It’s daffodil season out there, in case you hadn’t noticed. Parks, gardens and banks on the sides of motorways sport these yellow flowers rocking and nodding in the breeze (or ‘fluttering and dancing’, if you like). And those of us of a poetical bent can’t help but think of Wordsworth and his most famous poem.

I have to admit though that I’ve never much liked daffodils. I’m not talking about the poem, but the flowers themselves. They are a little gaudy, for one thing, or even a bit plasticky, and somehow look like they don’t belong to the English countryside, as if they’ve been brought in from warmer climes. This is an impression I’ve had as long as I can remember, and one I’ve carried into adulthood. Perhaps it has something to do with that scene in the Disney cartoon of Alice in Wonderland where they turn nasty. But I’ve read elsewhere that daffodils areunique in their anatomy, so maybe my feeling that they are somehow alien is perfectly natural. Anyway, I don’t like them. Give me forget-me-nots or anemones any day.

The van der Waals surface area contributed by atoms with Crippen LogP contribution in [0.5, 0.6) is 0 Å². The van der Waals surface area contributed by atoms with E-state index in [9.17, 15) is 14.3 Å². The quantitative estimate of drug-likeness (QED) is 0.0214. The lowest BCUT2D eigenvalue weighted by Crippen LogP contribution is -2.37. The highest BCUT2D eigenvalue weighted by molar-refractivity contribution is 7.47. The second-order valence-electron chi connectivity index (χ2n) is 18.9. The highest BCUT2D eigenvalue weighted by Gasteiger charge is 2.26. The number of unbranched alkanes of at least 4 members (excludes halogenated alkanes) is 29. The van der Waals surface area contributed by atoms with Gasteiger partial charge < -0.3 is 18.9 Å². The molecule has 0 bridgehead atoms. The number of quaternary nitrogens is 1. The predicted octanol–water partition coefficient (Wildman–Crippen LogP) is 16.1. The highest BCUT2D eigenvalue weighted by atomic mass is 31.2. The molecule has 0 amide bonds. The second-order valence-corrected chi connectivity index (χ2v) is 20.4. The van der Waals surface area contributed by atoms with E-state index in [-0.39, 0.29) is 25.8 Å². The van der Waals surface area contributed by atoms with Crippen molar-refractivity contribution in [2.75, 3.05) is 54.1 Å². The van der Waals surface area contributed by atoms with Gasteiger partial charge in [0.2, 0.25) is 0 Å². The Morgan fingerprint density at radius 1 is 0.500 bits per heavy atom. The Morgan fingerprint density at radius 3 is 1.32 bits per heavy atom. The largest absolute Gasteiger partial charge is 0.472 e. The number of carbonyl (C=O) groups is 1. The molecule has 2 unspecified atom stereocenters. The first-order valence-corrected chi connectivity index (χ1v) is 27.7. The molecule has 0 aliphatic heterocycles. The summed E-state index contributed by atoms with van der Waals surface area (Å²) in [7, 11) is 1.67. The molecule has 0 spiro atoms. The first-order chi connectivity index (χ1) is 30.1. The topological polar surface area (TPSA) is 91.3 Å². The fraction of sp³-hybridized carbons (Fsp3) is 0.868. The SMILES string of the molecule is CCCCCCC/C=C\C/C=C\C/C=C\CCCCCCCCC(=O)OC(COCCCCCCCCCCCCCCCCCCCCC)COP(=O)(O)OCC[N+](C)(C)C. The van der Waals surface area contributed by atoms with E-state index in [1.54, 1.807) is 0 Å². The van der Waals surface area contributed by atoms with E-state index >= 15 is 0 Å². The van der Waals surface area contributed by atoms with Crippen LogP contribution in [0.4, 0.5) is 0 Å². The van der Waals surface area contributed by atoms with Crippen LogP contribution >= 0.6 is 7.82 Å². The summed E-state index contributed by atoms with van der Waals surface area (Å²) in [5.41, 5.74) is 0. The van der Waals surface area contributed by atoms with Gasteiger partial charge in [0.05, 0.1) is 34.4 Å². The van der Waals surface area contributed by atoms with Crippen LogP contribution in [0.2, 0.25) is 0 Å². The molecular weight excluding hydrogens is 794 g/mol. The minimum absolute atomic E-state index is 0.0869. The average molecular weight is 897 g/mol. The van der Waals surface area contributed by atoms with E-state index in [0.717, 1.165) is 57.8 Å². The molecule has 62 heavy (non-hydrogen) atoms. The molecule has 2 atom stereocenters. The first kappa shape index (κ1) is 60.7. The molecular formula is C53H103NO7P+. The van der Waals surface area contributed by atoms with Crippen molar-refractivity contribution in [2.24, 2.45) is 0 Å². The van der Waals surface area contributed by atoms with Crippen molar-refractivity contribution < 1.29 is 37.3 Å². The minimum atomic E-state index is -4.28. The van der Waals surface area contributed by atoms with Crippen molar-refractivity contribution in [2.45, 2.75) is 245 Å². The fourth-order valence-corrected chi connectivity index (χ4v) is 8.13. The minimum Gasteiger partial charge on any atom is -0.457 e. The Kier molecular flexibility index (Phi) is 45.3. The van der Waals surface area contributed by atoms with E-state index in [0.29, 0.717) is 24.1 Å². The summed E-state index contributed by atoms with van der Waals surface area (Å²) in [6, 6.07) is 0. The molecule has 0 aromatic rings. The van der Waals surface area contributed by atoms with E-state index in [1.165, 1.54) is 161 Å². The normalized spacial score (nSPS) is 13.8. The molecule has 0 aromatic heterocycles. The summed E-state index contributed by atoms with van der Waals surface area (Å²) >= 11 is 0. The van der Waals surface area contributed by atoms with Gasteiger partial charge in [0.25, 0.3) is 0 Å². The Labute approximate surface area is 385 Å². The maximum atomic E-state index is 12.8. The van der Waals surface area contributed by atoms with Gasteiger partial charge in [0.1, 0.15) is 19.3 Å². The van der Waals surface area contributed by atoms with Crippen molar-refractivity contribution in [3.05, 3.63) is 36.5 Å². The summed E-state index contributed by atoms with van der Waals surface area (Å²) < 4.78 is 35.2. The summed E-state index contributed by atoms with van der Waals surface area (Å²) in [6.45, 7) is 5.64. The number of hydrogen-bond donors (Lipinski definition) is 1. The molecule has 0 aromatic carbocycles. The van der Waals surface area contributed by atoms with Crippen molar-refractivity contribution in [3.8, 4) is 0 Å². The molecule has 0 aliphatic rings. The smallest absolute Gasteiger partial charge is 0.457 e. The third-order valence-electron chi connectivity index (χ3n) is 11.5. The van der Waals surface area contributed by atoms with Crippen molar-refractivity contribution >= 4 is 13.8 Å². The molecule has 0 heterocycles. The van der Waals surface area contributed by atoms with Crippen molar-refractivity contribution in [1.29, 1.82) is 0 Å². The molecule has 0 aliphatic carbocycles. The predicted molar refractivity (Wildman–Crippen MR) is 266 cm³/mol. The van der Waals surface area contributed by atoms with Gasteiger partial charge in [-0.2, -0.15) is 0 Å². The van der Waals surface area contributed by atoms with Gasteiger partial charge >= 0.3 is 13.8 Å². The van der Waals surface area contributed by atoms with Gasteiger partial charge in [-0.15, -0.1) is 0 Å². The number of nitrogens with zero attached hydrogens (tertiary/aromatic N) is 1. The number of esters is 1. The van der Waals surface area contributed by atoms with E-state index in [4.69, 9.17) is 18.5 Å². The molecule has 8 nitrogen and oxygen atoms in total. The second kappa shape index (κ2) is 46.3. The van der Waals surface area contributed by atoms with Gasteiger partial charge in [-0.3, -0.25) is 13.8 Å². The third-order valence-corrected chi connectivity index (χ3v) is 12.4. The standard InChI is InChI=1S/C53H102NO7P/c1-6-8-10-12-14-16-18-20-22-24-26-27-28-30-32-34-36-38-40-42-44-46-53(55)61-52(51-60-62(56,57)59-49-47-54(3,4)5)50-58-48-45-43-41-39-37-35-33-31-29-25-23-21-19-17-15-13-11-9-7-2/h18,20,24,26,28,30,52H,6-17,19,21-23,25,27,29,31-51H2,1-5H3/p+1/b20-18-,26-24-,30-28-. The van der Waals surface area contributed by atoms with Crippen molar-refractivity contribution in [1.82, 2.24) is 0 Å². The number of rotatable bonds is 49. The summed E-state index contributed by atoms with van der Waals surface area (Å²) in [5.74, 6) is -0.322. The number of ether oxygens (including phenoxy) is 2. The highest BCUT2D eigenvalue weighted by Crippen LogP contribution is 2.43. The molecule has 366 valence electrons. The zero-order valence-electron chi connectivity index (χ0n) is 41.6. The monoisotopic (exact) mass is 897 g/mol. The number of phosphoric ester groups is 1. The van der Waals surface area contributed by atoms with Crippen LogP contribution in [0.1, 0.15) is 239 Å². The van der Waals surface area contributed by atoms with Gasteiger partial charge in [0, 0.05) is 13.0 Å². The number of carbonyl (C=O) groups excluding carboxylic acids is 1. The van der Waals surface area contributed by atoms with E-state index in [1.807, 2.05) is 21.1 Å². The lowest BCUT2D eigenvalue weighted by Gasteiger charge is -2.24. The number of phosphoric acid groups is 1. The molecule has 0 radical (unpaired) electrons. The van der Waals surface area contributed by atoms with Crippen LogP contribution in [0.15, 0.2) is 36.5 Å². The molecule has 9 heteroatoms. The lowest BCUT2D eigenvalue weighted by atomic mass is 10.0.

A lot of people don’t much care for this poem, and it’s worth pondering why. In some ways, it’s a bit of a victim of its own fame: a certain generation of British school children had to learn it by heart, and perhaps didn’t much enjoy doing so. Certainly the experience that Wordsworth describes in the poem isn’t one that your average twelve year old can relate too. If children do like the countryside, it’s to frolic and gambol in, not to walk around appreciating nature’s aesthetic beauty and spiritually regenerative powers. It’s associated in a lot of people’s minds with the idea of poetry as something essentially pastoral, comforting and safe, and poets as people with their heads in the clouds. The first time I read a line of the poem, it was coming from the lips of Walter the Softy, the simpering, swotty enemy of Dennis the Menace in the Beano. I don’t think it’s Wordsworth’s best poem, by a long way, and it does have its shortcomings; nevertheless, it comes unbidden to my mind at this time of year, and it does, I think, have its merits…